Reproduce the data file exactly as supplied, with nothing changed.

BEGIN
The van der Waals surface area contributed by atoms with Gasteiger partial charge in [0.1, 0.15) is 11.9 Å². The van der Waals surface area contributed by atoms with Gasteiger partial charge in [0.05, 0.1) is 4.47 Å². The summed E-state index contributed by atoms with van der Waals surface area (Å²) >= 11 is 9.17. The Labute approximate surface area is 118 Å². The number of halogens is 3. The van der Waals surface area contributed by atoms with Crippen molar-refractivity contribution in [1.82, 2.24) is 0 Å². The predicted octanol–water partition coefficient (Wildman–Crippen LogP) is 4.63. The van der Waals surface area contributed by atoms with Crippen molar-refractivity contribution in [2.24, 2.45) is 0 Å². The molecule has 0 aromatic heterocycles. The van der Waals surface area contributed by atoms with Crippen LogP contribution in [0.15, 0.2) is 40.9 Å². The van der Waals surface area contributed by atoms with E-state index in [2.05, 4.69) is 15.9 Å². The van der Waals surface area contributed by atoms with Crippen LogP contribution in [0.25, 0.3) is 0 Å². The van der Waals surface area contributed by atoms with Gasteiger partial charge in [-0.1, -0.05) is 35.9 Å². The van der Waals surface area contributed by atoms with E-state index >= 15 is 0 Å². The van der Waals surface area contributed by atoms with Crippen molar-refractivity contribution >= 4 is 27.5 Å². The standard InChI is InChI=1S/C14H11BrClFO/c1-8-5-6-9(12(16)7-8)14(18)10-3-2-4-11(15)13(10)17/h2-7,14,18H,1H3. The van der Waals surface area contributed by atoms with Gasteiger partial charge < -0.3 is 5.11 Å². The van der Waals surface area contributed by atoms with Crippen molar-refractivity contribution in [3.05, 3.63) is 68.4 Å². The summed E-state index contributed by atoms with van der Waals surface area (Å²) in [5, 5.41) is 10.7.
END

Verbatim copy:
The van der Waals surface area contributed by atoms with Gasteiger partial charge in [0.1, 0.15) is 11.9 Å². The van der Waals surface area contributed by atoms with Gasteiger partial charge in [0.05, 0.1) is 4.47 Å². The summed E-state index contributed by atoms with van der Waals surface area (Å²) >= 11 is 9.17. The Labute approximate surface area is 118 Å². The number of halogens is 3. The van der Waals surface area contributed by atoms with Crippen molar-refractivity contribution in [1.82, 2.24) is 0 Å². The predicted octanol–water partition coefficient (Wildman–Crippen LogP) is 4.63. The van der Waals surface area contributed by atoms with Crippen molar-refractivity contribution in [2.24, 2.45) is 0 Å². The molecule has 0 aromatic heterocycles. The van der Waals surface area contributed by atoms with Crippen LogP contribution in [0.15, 0.2) is 40.9 Å². The van der Waals surface area contributed by atoms with E-state index in [2.05, 4.69) is 15.9 Å². The van der Waals surface area contributed by atoms with Crippen LogP contribution in [0.25, 0.3) is 0 Å². The van der Waals surface area contributed by atoms with Gasteiger partial charge in [-0.1, -0.05) is 35.9 Å². The van der Waals surface area contributed by atoms with E-state index >= 15 is 0 Å². The van der Waals surface area contributed by atoms with Crippen molar-refractivity contribution >= 4 is 27.5 Å². The standard InChI is InChI=1S/C14H11BrClFO/c1-8-5-6-9(12(16)7-8)14(18)10-3-2-4-11(15)13(10)17/h2-7,14,18H,1H3. The van der Waals surface area contributed by atoms with Gasteiger partial charge < -0.3 is 5.11 Å². The van der Waals surface area contributed by atoms with Crippen molar-refractivity contribution in [3.05, 3.63) is 68.4 Å². The summed E-state index contributed by atoms with van der Waals surface area (Å²) in [5, 5.41) is 10.7.